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WSHS alumni and professional runners Elliott and Garrett Heath offer advice to WSHS athletes during Zoom session
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WSHS alumni and professional runners Elliott and Garrett Heath offer advice to WSHS athletes during Zoom session

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The Winona Senior High ‘Break Fast for Champions’ club normally devours pancakes, but on Thursday afternoon they happily dined on the words of WSHS alumni and professional track and field athletes Elliott and Garrett Heath instead.

The club wanted to help its student athletes during the coronavirus pandemic and the idea of having the Heath Brothers give mental health tips and advice via a Zoom meeting was a no-brainer.

“We wanted to do something that gives some motivation, inspiration throughout this time while we aren’t able to practice,” WSHS track and field coach Jed Reisetter said. “(Garrett and Elliott) came straight to mind.”

Garrett and Elliott Heath etched their name in the history books long ago having each won their fair share of individual accolades during their illustrious career. Garrett won eight state titles in track, cross country, and nordic skiing while Elliott was a five-time state champion and won the 2007 U.S. junior 5,000-meter race as a high school senior. Both went on to have All-American careers at Stanford before starting their professional careers.

The two are quarantining together at Elliott’s home in Portland, Oregon. Garrett was actually visiting his younger brother before the COVID-19 breakout and decided to stay rather than venture back home to Seattle where he runs professionally for the Brooks Beast — a Seattle-based pro team that includes Olympic hopefuls in distances from the 800- to the 5,000-meter run. For Elliott, who retired from professional running in 2014 due to injuries and now works for Nike in product development and marketing, it’s been a bit of a blast from the past.

“The one positive that’s come out of all of this, as we have been holed up together with Garrett … I have actually had the chance to run more now than I have in the past five or six years, as I try and help my brother with some training, as he is still pretty dialed into the professional scene,” Elliott said.

For Garrett, he finds himself in a similar situation as most high school athletes. He should be in Albuquerque, New Mexico with his team at altitude camp right now getting ready for some of their biggest races in hopes of qualifying for the Olympic trials, but obviously that’s not happening. Runners often need routine and structure, something that is lacking during the pandemic.

“We have had practice canceled just like you guys have had there,” Garrett said. “We are all kind of dispersed right now. We have one teammate stuck in Portugal, one guy down in Albuquerque, some quarantined in Seattle. Training has certainly been different and gone a little bit towards fall base training. That’s one of the things — going to the mental side of it — helpful for me, because you don’t have that race on the calendar. You don’t have that big, tangible goal right in front of you to go for. Going out the door and doing (your workout) is a little bit harder to wrap your mind around.”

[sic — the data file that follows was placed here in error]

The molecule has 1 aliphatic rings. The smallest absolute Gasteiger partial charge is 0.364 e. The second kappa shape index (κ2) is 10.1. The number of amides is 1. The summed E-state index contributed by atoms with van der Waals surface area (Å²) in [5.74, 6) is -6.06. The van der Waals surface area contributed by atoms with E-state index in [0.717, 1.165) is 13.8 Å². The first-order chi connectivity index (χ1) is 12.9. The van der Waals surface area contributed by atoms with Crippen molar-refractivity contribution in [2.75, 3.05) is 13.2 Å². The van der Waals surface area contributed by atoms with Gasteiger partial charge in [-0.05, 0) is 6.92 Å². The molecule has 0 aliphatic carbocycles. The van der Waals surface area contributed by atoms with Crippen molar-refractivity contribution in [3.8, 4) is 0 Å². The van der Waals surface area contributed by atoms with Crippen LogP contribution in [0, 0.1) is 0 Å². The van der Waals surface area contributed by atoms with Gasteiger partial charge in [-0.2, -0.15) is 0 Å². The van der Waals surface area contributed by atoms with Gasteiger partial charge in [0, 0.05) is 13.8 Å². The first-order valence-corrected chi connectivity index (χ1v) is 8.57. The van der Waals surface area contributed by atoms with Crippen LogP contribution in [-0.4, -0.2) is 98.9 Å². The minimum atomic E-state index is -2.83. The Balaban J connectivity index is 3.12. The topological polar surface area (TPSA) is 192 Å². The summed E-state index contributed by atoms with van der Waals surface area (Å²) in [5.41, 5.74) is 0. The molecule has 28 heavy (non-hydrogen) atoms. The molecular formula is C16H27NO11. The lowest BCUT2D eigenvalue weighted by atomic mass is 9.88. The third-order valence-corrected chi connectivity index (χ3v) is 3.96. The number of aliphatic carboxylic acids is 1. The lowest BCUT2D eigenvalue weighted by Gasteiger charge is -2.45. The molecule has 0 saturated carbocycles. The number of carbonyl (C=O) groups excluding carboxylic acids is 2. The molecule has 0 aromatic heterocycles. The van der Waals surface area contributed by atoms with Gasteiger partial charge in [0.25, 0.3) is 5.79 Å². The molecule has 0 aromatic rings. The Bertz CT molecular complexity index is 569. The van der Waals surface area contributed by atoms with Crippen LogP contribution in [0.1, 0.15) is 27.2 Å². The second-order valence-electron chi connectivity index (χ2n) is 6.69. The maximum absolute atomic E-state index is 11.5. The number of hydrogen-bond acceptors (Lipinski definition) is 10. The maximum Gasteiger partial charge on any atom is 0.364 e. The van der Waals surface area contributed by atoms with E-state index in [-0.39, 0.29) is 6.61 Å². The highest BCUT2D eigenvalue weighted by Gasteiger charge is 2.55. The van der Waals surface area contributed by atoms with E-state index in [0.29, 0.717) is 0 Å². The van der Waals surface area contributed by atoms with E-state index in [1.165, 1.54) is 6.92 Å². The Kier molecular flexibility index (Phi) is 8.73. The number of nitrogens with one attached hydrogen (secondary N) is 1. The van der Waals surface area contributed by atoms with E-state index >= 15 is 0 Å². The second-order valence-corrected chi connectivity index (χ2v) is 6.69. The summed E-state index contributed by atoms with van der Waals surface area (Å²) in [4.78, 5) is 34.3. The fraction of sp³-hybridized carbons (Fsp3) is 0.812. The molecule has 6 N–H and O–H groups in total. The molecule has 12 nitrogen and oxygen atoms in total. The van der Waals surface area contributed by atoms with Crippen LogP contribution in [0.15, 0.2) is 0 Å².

During the hour long question and answer session, both stressed the importance of sticking with routines, finding new motivation to make running or working out fun but mostly just try and take advantage of this less-than-ideal situation the best that they can.

“I just try to look for opportunity in everything,” Elliott said. “Looking at the optimistic side, what can you do? Not thinking about what can’t you do right now, but what can you do and what can you do really well and trust that if you control those things, you are doing better than others out there. There is always an opportunity. I have heard this a few times now but it goes back to that Winston Churchill quote: ‘Never waste a crisis.’ We are certainly in that case right now. Everyone has a choice on how to deal with it. Just looking for opportunity and what you can control right now.”

We are all in a similar boat at the moment, but the ones that use this time wisely will be the ones that see the results. But at the end of the day, don’t be afraid to push yourself.

“It’s when times are tested and I think that it applies to racing as well — when people don’t expect much from you or when things are going really hard, those are your opportunities to really thrive because you have nothing to lose and so much to gain,” Garrett said. “Everyday that you are going out and training, everyday you are going out and working you are making up ground on everyone else that’s not. The more that you can stay focused now the more you will see those gains.

“... There’s no reason to fear failure. Putting everything into something and going into it is really a worthwhile endeavor, but if you aren’t willing to do that you are never going to give yourself the opportunity to go after those things.”

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